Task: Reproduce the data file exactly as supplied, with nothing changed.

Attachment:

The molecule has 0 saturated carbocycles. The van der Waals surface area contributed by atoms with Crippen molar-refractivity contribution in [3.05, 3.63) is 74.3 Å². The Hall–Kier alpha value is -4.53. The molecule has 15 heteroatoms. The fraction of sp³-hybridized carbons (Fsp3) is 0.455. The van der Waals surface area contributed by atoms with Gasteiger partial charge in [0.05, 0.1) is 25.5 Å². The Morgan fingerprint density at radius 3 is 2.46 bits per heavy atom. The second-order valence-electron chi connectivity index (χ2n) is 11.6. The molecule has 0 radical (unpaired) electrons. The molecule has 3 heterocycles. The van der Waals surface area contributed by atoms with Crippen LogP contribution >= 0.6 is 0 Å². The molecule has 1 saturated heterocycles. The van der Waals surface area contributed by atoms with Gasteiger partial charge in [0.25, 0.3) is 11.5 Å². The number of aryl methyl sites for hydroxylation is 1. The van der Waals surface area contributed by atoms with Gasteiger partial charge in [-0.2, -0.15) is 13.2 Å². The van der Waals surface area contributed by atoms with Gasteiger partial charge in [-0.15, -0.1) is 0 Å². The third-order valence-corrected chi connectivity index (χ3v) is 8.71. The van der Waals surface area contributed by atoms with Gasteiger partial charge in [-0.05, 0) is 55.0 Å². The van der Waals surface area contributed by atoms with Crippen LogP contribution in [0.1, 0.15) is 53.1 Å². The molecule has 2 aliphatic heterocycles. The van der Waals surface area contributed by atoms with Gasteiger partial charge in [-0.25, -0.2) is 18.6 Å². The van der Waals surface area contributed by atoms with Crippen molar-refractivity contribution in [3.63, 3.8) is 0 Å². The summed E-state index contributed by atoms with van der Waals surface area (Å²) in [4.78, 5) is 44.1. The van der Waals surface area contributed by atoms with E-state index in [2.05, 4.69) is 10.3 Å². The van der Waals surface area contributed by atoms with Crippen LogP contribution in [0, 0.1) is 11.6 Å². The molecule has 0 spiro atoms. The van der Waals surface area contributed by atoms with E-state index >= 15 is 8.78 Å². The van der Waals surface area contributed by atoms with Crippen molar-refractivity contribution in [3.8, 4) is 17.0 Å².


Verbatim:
The molecule has 0 saturated carbocycles. The van der Waals surface area contributed by atoms with Crippen molar-refractivity contribution in [3.05, 3.63) is 74.3 Å². The Hall–Kier alpha value is -4.53. The molecule has 15 heteroatoms. The fraction of sp³-hybridized carbons (Fsp3) is 0.455. The van der Waals surface area contributed by atoms with Gasteiger partial charge in [0.05, 0.1) is 25.5 Å². The Morgan fingerprint density at radius 3 is 2.46 bits per heavy atom. The second-order valence-electron chi connectivity index (χ2n) is 11.6. The molecule has 0 radical (unpaired) electrons. The molecule has 3 heterocycles. The van der Waals surface area contributed by atoms with Crippen LogP contribution >= 0.6 is 0 Å². The molecule has 1 saturated heterocycles. The van der Waals surface area contributed by atoms with Gasteiger partial charge in [0.25, 0.3) is 11.5 Å². The number of aryl methyl sites for hydroxylation is 1. The van der Waals surface area contributed by atoms with Gasteiger partial charge in [-0.2, -0.15) is 13.2 Å². The van der Waals surface area contributed by atoms with Gasteiger partial charge in [-0.15, -0.1) is 0 Å². The third-order valence-corrected chi connectivity index (χ3v) is 8.71. The van der Waals surface area contributed by atoms with Gasteiger partial charge in [-0.05, 0) is 55.0 Å². The van der Waals surface area contributed by atoms with Crippen LogP contribution in [0.1, 0.15) is 53.1 Å². The molecule has 2 aliphatic heterocycles. The van der Waals surface area contributed by atoms with Gasteiger partial charge in [-0.25, -0.2) is 18.6 Å². The van der Waals surface area contributed by atoms with Crippen molar-refractivity contribution in [3.63, 3.8) is 0 Å². The summed E-state index contributed by atoms with van der Waals surface area (Å²) in [4.78, 5) is 44.1. The van der Waals surface area contributed by atoms with E-state index in [2.05, 4.69) is 10.3 Å². The van der Waals surface area contributed by atoms with Crippen LogP contribution in [0, 0.1) is 11.6 Å². The molecule has 0 spiro atoms. The van der Waals surface area contributed by atoms with E-state index >= 15 is 8.78 Å². The van der Waals surface area contributed by atoms with Crippen molar-refractivity contribution in [3.8, 4) is 17.0 Å².